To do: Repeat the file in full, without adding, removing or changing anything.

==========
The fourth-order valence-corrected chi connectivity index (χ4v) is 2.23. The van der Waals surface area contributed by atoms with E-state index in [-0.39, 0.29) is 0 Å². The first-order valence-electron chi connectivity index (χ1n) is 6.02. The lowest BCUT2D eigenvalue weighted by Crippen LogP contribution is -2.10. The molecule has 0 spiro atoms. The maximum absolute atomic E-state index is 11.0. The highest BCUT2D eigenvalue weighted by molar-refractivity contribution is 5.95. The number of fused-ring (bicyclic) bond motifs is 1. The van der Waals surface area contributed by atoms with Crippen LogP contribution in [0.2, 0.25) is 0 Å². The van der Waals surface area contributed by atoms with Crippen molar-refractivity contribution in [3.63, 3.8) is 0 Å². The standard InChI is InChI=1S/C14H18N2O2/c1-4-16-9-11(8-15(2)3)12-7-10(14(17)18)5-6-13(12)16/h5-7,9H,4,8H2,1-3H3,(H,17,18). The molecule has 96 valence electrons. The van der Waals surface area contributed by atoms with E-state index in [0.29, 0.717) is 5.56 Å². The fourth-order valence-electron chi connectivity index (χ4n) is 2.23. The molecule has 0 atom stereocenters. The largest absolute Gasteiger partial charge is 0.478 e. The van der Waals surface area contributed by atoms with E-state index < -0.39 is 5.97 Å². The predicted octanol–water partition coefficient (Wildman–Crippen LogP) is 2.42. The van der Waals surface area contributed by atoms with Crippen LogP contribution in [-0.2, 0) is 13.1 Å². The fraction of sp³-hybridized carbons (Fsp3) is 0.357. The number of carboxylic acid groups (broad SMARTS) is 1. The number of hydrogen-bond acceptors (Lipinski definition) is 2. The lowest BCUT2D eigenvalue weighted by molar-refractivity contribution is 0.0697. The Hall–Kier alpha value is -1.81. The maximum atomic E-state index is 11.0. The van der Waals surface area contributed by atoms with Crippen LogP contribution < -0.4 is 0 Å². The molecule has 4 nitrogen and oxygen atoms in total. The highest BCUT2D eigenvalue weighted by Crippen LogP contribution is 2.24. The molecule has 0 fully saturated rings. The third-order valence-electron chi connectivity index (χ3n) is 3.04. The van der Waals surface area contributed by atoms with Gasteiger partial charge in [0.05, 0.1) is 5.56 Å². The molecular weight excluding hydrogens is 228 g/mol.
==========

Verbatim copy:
The fourth-order valence-corrected chi connectivity index (χ4v) is 2.23. The van der Waals surface area contributed by atoms with E-state index in [-0.39, 0.29) is 0 Å². The first-order valence-electron chi connectivity index (χ1n) is 6.02. The lowest BCUT2D eigenvalue weighted by Crippen LogP contribution is -2.10. The molecule has 0 spiro atoms. The maximum absolute atomic E-state index is 11.0. The highest BCUT2D eigenvalue weighted by molar-refractivity contribution is 5.95. The number of fused-ring (bicyclic) bond motifs is 1. The van der Waals surface area contributed by atoms with Crippen LogP contribution in [0.2, 0.25) is 0 Å². The van der Waals surface area contributed by atoms with Crippen molar-refractivity contribution in [3.63, 3.8) is 0 Å². The standard InChI is InChI=1S/C14H18N2O2/c1-4-16-9-11(8-15(2)3)12-7-10(14(17)18)5-6-13(12)16/h5-7,9H,4,8H2,1-3H3,(H,17,18). The molecule has 96 valence electrons. The van der Waals surface area contributed by atoms with E-state index in [0.29, 0.717) is 5.56 Å². The fourth-order valence-electron chi connectivity index (χ4n) is 2.23. The molecule has 0 atom stereocenters. The largest absolute Gasteiger partial charge is 0.478 e. The van der Waals surface area contributed by atoms with E-state index < -0.39 is 5.97 Å². The predicted octanol–water partition coefficient (Wildman–Crippen LogP) is 2.42. The van der Waals surface area contributed by atoms with Crippen LogP contribution in [-0.2, 0) is 13.1 Å². The fraction of sp³-hybridized carbons (Fsp3) is 0.357. The number of carboxylic acid groups (broad SMARTS) is 1. The number of hydrogen-bond acceptors (Lipinski definition) is 2. The lowest BCUT2D eigenvalue weighted by molar-refractivity contribution is 0.0697. The Hall–Kier alpha value is -1.81. The maximum atomic E-state index is 11.0. The van der Waals surface area contributed by atoms with Crippen LogP contribution < -0.4 is 0 Å². The molecule has 4 nitrogen and oxygen atoms in total. The highest BCUT2D eigenvalue weighted by Crippen LogP contribution is 2.24. The molecule has 0 fully saturated rings. The third-order valence-electron chi connectivity index (χ3n) is 3.04. The van der Waals surface area contributed by atoms with Gasteiger partial charge in [0.05, 0.1) is 5.56 Å². The molecular weight excluding hydrogens is 228 g/mol.